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American Dictionary of the English Language

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Convert


CONVERT, verb transitive [Latin , to turn; coinciding in elements and signification with barter.]

1. To change or turn into another substance or form; as, to convert gases into water, or water into ice.

2. To change from one state to another; as, to convert a barren waste into a fruitful field; to convert a wilderness into a garden; to convert rude savages into civilized men.

3. To change or turn from one religion to another, or from one party or sect to another; as, to convert pagans to Christianity; to convert royalists into republicans.

4. To turn from a bad life to a good one; to change the heart and moral character, from enmity to God and from vicious habits, to love of God and to a holy life.

Repent ye therefore, and be converted, that your sins may be blotted out. Acts 3:19.

He that converteth a sinner from the error of his way, shall save a soul from death. James 5:19.

5. To turn toward a point.

Crystal will callify into electricity, and convert the needle freely placed. [Unusual.]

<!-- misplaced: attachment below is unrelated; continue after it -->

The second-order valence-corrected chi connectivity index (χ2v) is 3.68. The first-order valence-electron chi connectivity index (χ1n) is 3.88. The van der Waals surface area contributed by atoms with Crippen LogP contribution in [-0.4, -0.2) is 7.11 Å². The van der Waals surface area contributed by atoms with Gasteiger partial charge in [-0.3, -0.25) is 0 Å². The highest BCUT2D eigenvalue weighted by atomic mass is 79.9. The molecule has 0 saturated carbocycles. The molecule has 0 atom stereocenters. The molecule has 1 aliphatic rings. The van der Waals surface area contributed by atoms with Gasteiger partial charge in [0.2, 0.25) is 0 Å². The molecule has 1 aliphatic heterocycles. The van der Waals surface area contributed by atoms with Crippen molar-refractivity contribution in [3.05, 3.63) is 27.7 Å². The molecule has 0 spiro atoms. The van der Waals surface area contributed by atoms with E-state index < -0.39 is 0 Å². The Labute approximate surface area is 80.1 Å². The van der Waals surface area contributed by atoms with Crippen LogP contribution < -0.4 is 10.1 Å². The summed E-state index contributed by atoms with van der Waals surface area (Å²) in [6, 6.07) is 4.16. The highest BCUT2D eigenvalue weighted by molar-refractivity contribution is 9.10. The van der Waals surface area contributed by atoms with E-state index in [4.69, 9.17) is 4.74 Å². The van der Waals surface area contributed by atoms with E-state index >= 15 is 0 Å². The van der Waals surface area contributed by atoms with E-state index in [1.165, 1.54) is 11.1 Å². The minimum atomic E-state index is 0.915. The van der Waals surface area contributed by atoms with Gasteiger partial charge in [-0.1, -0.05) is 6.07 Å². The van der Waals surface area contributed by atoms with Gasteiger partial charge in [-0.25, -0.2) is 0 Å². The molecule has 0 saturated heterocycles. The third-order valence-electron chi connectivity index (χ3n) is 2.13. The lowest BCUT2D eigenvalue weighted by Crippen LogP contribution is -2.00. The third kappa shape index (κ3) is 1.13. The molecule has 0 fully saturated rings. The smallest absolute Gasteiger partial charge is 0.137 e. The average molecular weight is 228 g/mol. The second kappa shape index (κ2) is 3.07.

6. To turn from one use or destination to another; as, to convert liberty into an engine of oppression.

7. To appropriate or apply to ones own use, or to personal benefit; as, to convert public property to our own use.

8. To change one proposition into another, so that what was the subject of the first becomes the predicate of the second; as, all sin is a transgression of the law; but every transgression of the law is sin.

9. To turn into another language.

CONVERT, verb intransitive To turn or be changed; to undergo a change.

The love of wicked friends converts to fear; that fear, to hate.

CONVERT, noun

1. A person who is converted from one opinion or practice to another; a person who renounces one creed, religious system or party, and embraces another; applied particularly to those who change their religious opinions, but applicable to political and philosophical sects.

2. In a more strict sense, one who is turned from sin to holiness.

Zion shall be redeemed with judgment, and her converts with righteousness. Isaiah 1:27.

3. In monasteries, a lay-friar or brother, admitted to the service of the house, without orders, and not allowed to sing in the choir.